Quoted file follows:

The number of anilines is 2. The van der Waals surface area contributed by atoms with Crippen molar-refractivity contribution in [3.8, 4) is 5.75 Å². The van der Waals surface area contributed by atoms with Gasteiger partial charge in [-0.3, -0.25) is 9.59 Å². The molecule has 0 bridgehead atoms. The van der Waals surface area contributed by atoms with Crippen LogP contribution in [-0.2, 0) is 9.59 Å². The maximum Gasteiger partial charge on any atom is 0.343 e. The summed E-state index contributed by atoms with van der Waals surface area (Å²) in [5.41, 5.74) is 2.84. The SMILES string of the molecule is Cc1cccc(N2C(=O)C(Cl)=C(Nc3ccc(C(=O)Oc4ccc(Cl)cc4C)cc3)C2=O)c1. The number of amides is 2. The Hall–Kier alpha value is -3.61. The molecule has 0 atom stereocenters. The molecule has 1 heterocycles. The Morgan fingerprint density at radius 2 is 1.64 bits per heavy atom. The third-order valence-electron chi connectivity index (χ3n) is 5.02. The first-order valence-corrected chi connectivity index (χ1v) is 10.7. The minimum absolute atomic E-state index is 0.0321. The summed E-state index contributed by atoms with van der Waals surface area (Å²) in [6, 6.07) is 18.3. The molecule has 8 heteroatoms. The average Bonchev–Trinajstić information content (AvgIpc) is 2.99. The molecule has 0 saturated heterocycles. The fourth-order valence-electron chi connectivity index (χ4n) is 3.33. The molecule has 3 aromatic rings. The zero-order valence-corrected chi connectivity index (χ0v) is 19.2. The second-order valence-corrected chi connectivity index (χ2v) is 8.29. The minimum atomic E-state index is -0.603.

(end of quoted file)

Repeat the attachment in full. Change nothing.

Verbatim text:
The number of anilines is 2. The van der Waals surface area contributed by atoms with Crippen molar-refractivity contribution in [3.8, 4) is 5.75 Å². The van der Waals surface area contributed by atoms with Gasteiger partial charge in [-0.3, -0.25) is 9.59 Å². The molecule has 0 bridgehead atoms. The van der Waals surface area contributed by atoms with Crippen LogP contribution in [-0.2, 0) is 9.59 Å². The maximum Gasteiger partial charge on any atom is 0.343 e. The summed E-state index contributed by atoms with van der Waals surface area (Å²) in [5.41, 5.74) is 2.84. The SMILES string of the molecule is Cc1cccc(N2C(=O)C(Cl)=C(Nc3ccc(C(=O)Oc4ccc(Cl)cc4C)cc3)C2=O)c1. The number of amides is 2. The Hall–Kier alpha value is -3.61. The molecule has 0 atom stereocenters. The molecule has 1 heterocycles. The Morgan fingerprint density at radius 2 is 1.64 bits per heavy atom. The third-order valence-electron chi connectivity index (χ3n) is 5.02. The first-order valence-corrected chi connectivity index (χ1v) is 10.7. The minimum absolute atomic E-state index is 0.0321. The summed E-state index contributed by atoms with van der Waals surface area (Å²) in [6, 6.07) is 18.3. The molecule has 8 heteroatoms. The average Bonchev–Trinajstić information content (AvgIpc) is 2.99. The molecule has 0 saturated heterocycles. The fourth-order valence-electron chi connectivity index (χ4n) is 3.33. The molecule has 3 aromatic rings. The zero-order valence-corrected chi connectivity index (χ0v) is 19.2. The second-order valence-corrected chi connectivity index (χ2v) is 8.29. The minimum atomic E-state index is -0.603.